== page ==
This assumes a tax bracket of 35% applies, helping the company save $70,000 on its annual taxes.
Note that the same deduction applies whether the company opts for direct investment, financing the purchase, or leasing devices from suppliers.
What Section 179 Means for Your Business
Since the early 2000s, the limits of Section 179 and 168(k) have increased due to the effectiveness of the program.
While section 179 seems fairly safe, the plans to phase bonus depreciation from section 168(k) have already started in 2023 and are on pace to finish by 2027. As such, if companies want to get the most out of leveraging these two sections together, they should try to do so in the coming years.
Modern technologies continue to help companies streamline the operational process for greater revenue and improved business sustainability.
With the Section 179 program, they can reduce the costs associated with their digital transformation strategies.
Section 179 Eligible Property for Deductions
The list of qualifying equipment, technology, and other property available in Section 179 seeks to help businesses modernize operations and find efficient solutions for their daily workflows.
Section 179 eligible property includes:
- Qualified computer equipment and software
- Property listed under MACRS (the modified accelerated cost recovery system) with a recovery period of no more than 20 years
- Water utility properties
- Specified plants
- Qualified improvement property
- Qualified film and television productions
- Qualified live theatrical productions
- Other listed property
While buildings may fall under Section 179, it depends on the circumstances and utilization of the building or facility within the specific financial year.
Section 179 and Software Purchases
The qualified list of assets also provides for software purchases. More SMBs are using their allowances to improve the software systems they use on a daily basis.
The qualifying criteria for software require it to be COTS (commercial off-the-shelf) products and be used for income-producing activities.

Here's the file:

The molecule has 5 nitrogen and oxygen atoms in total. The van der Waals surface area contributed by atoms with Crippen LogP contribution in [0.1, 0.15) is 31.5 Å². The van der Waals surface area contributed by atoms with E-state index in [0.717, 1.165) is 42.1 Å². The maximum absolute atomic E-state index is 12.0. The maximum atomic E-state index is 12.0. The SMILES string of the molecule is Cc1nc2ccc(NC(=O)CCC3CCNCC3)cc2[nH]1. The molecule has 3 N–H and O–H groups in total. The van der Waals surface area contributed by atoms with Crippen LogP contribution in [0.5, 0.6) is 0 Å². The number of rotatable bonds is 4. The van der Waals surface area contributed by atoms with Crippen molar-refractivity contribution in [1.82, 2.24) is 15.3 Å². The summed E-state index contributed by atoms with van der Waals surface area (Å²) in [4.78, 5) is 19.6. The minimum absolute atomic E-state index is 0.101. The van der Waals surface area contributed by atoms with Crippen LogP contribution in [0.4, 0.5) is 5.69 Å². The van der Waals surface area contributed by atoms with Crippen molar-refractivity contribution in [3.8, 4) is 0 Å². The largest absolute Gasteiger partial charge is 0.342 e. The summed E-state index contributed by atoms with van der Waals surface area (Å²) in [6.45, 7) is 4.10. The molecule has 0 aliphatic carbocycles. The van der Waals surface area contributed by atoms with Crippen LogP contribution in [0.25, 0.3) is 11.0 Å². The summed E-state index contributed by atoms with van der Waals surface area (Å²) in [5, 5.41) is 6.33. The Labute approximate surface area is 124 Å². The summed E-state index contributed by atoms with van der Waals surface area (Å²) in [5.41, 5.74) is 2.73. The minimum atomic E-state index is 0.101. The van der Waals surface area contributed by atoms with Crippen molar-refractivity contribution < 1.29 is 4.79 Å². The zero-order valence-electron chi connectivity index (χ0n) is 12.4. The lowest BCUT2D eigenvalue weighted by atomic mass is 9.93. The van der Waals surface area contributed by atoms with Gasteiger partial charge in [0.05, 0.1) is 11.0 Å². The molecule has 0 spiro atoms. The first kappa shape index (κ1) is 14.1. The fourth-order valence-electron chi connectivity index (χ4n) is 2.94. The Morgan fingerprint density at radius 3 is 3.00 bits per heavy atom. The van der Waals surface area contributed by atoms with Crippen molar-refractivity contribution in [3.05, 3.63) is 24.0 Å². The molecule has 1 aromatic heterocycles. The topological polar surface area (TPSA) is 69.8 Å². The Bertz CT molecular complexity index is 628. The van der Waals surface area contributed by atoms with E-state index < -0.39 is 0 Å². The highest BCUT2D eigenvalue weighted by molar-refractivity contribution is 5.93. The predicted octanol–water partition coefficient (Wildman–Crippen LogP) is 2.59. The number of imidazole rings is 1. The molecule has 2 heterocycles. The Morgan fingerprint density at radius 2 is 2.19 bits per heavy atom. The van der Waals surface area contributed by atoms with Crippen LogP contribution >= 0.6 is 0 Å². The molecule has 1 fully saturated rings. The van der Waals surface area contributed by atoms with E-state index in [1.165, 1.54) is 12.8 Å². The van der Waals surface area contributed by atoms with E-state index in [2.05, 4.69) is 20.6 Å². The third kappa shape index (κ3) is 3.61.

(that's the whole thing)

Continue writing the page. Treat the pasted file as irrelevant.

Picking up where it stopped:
Custom software doesn’t fall under Section 179, and databases only qualify if incidental to the successful operation of other qualified software.
Takeaways from Section 179 Tax Allowances
While the limit for tax section 179 increased once again this year to $1,160,000, the bonus depreciation offered by section 168(k) has started to be phased out with an initial 20% drop. The bonus depreciation rate will continue to drop steadily from 80% down to 0% in 2027 as things are currently planned.
Paying attention to the ever-changing tax code is vital for businesses as it can often offer a competitive edge budgetarily. If you aren’t already, consider using section 179 deductions to amplify your reinvestment power.
- Covers a variety of investments: Companies can opt to lease, finance, or directly purchase the equipment and still apply for the deduction
- Applies only to 2023: All qualifying assets need to be purchased and put into service between January 1st and December 31st of 2023
- Bonus deductions are available: After the Section 179 allowance limit, there’s an additional bonus deduction available for more savings, typically used by larger businesses
Finding the right tech solutions for your organization isn’t always as easy as it seems it should be. For some insight on how to start leveling up your processes with the right tech in Impact’s webinar, How to Identify High-Value Opportunities for Innovation.